Retraining Opportunity from the Veterans Opportunity to Work Act of 2011


The Veterans Opportunity to Work Act of 2011 that was passed on November 17, 2011 contains several working parts, but I want to focus primarily on the part pertaining to education.

A part of the Bill could have a significant impact on unemployed 35 to 60 year-old veterans as it will offer up to 12 months of retraining benefits paid at the same rate as the Montgomery GI Bill, which currently stands at $1,473 per month. The Secretary of Labor will provide the funding for the retraining program, however, payments will be made through the Department of Veterans Affairs. (I hear the groans already.)

Requirements for you to participate in the retraining program include:

– Having an honorable discharge from your last tour of duty in the Armed Forces.
– Having been unemployed for a specified period of time yet to be determined by the Secretary of Labor, but first consideration will go to veterans who have been unemployed for at least 26   weeks or more.
– Not eligible for other types of veterans’ educational assistance, including:

o  Montgomery GI Bill (Chapter 33)
o  Vocational Rehabilitation Program (Chapter 31)
o  Post 9/11 GI Bill (Chapter 33)
o  Survivor and Dependents Education Assistance Program (Chapter 35)
o  Certifying your enrollment in the program monthly.
o  Applying prior to October 1, 2013. The application procedures are still being worked out at the time of this writing. Once known, we will post them on this blog.

The Bill does limit the number of veterans that can participate in the retraining program to 55,000 between the period of October 1, 2012 and March 31, 2014, so it will be on a first-come, first-serve basis.

The retraining must be offered at a community college or vocational-technical school and must lead to an associate’s degree, certificate, license or other type of program completion documentation and be in an occupation designated as in high demand by the Secretary of Labor.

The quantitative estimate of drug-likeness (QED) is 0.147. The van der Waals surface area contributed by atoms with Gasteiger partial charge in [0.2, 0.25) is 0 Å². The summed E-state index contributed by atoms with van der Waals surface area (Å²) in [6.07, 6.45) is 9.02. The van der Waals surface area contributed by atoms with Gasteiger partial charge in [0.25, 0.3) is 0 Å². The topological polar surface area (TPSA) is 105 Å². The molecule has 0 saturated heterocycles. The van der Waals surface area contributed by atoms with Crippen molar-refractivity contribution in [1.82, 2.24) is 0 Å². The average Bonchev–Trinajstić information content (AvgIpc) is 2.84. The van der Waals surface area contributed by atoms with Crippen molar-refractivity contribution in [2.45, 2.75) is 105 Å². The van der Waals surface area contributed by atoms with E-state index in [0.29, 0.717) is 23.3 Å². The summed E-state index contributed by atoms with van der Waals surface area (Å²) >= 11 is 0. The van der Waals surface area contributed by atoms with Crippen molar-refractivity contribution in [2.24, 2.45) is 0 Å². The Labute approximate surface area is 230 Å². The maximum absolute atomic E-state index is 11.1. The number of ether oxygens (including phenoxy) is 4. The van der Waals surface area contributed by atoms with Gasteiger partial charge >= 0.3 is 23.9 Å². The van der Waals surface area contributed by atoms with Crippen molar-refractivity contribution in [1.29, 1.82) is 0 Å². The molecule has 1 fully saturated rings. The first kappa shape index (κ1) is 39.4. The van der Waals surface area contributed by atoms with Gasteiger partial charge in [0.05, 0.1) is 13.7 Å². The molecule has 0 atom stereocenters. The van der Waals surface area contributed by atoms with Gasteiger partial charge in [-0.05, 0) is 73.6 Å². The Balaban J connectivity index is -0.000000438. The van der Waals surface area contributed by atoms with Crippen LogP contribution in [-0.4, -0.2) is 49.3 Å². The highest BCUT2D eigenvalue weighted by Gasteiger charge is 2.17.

If handled properly, this program can help many veterans that are struggling to find work. Congress did its part in passing this Bill – now it is up to you to use these benefits wisely.


Photo thanks to scui3asteveo under creative commons license on Flickr.


16 thoughts on “Retraining Opportunity from the Veterans Opportunity to Work Act of 2011”

    1. I enjoy reading the blogs posted. I’m also a Vietnam Era Veteran that did not use my education benifits. I retired in 92. My question is what education benifits is available for me, if any.

      1. Hi McArthur. From the GI Bill, no benefits would be available. If you had converted to the Montgomery GI Bill, it expired in 2002 – 10 years from your date of discharge. Of course, you were out for some time when the Post 9/11 GI Bill started in 2009.

        Depending on your situation, you may qualify for up to 12 months of training under this new Act for veterans. As more application information becomes available, we will post it here in the VaBenefitBlog.

  1. Well, I’m 65, a Vietnam widow and have gone back to finish my degree. Now I find out that my benefits have exceeded the time period of 20 years and I no longer qualify. What person decided to put a time limit on this? I am so disgusted with the whole program. Any ideas of what to do next?

    1. Hi Shirley. I know, it sucks. There has been some talk from time-to-time to eliminate the delimitation dates from the GI Bills, however, it has never progressed past the talking stage.